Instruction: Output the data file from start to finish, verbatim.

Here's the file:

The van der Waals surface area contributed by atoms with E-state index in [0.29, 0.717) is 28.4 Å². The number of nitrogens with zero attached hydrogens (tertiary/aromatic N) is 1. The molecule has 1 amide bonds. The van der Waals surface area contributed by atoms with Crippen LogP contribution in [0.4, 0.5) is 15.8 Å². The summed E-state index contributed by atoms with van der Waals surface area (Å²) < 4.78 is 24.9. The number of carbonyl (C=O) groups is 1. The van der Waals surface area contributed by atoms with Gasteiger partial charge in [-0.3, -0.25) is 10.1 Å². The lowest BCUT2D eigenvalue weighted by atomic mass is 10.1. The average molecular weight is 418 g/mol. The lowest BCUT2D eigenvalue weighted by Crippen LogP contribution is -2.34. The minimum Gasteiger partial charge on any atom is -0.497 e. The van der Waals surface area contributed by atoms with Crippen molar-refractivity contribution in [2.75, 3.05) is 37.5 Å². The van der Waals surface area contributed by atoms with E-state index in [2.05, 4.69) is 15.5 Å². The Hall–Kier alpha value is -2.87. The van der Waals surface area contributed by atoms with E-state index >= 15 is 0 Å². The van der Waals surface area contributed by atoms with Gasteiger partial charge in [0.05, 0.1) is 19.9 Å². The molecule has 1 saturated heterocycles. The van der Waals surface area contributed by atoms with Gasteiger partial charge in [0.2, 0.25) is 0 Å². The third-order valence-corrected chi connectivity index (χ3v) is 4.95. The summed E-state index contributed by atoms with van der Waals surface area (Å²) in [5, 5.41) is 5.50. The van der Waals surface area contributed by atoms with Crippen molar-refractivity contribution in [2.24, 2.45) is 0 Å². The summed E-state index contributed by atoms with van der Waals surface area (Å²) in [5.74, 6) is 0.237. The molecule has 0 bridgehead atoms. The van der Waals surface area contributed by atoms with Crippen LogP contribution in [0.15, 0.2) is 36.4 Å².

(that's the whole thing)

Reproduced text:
The van der Waals surface area contributed by atoms with E-state index in [0.29, 0.717) is 28.4 Å². The number of nitrogens with zero attached hydrogens (tertiary/aromatic N) is 1. The molecule has 1 amide bonds. The van der Waals surface area contributed by atoms with Crippen LogP contribution in [0.4, 0.5) is 15.8 Å². The summed E-state index contributed by atoms with van der Waals surface area (Å²) < 4.78 is 24.9. The number of carbonyl (C=O) groups is 1. The van der Waals surface area contributed by atoms with Gasteiger partial charge in [-0.3, -0.25) is 10.1 Å². The lowest BCUT2D eigenvalue weighted by atomic mass is 10.1. The average molecular weight is 418 g/mol. The lowest BCUT2D eigenvalue weighted by Crippen LogP contribution is -2.34. The minimum Gasteiger partial charge on any atom is -0.497 e. The van der Waals surface area contributed by atoms with Crippen molar-refractivity contribution in [2.75, 3.05) is 37.5 Å². The van der Waals surface area contributed by atoms with E-state index in [2.05, 4.69) is 15.5 Å². The Hall–Kier alpha value is -2.87. The van der Waals surface area contributed by atoms with E-state index >= 15 is 0 Å². The van der Waals surface area contributed by atoms with Gasteiger partial charge in [0.05, 0.1) is 19.9 Å². The molecule has 1 saturated heterocycles. The van der Waals surface area contributed by atoms with Gasteiger partial charge in [0.2, 0.25) is 0 Å². The third-order valence-corrected chi connectivity index (χ3v) is 4.95. The summed E-state index contributed by atoms with van der Waals surface area (Å²) in [5, 5.41) is 5.50. The van der Waals surface area contributed by atoms with Crippen molar-refractivity contribution in [2.24, 2.45) is 0 Å². The summed E-state index contributed by atoms with van der Waals surface area (Å²) in [5.74, 6) is 0.237. The molecule has 0 bridgehead atoms. The van der Waals surface area contributed by atoms with Crippen LogP contribution in [0.15, 0.2) is 36.4 Å².